As of 2005, the city's median income jumped to $60,484 due to the influx of government-related high-tech jobs in the city's northern corridor and wealthy residents, causing it to be a close second to its neighbor Chesapeake in South Hampton Roads.

Adjacent counties and cities

National protected areas

  • Great Dismal Swamp National Wildlife Refuge
  • Nansemond National Wildlife Refuge

2008 tornado

The city was hit by an EF3 tornado which produced a large swath of extensive damage through the city and nearby communities during the late afternoon of April 28, 2008.

After 4:00 PM EDT on April 28, a tornado touched down multiple times, causing damage and leaving over 200 injured in Suffolk along a path which passed north and west of the downtown area striking near Sentara Obici Hospital and in the unincorporated town of Driver. The storm seriously damaged over 120 homes and 12 businesses. The subdivisions of Burnett's Mill and Hillpoint Farms were damaged particularly heavily, as well as several of the older historic structures in Driver. However, near Driver, large radio and television broadcast towers located in an antenna farm serving most of Hampton Roads were spared serious damage.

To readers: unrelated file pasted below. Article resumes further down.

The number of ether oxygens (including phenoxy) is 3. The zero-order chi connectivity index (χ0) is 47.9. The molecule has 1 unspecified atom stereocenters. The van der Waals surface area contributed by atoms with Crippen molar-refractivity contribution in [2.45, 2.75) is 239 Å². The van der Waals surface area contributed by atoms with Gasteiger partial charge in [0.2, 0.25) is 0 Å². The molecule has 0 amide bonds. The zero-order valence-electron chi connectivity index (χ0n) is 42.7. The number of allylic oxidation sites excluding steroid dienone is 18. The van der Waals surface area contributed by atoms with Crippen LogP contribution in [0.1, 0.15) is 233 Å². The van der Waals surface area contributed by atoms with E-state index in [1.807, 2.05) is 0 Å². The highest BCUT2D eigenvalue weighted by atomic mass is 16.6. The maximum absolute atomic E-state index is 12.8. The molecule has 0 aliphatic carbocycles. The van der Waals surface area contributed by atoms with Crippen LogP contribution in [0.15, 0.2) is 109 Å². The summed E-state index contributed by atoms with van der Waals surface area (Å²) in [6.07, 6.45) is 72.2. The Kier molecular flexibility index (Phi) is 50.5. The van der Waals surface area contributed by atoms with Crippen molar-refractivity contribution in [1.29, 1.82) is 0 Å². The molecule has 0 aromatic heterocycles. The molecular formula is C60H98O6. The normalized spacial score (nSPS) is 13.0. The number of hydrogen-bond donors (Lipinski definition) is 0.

Governor Timothy Kaine declared a state of emergency and directed state agencies to assist the recovery and cleanup efforts. Police officers and firefighters from across Hampton Roads were sent to Suffolk to help in the quarantine and cleanup of the damaged areas.

On May 1, the property damages were estimated at $20 million.

Video of the tornado.

Transportation

See also: Transportation in the Hampton Roads region

Suffolk's early growth was fueled by its location and transportation considerations. These continue to be major factors in the 21st century.

Bike trails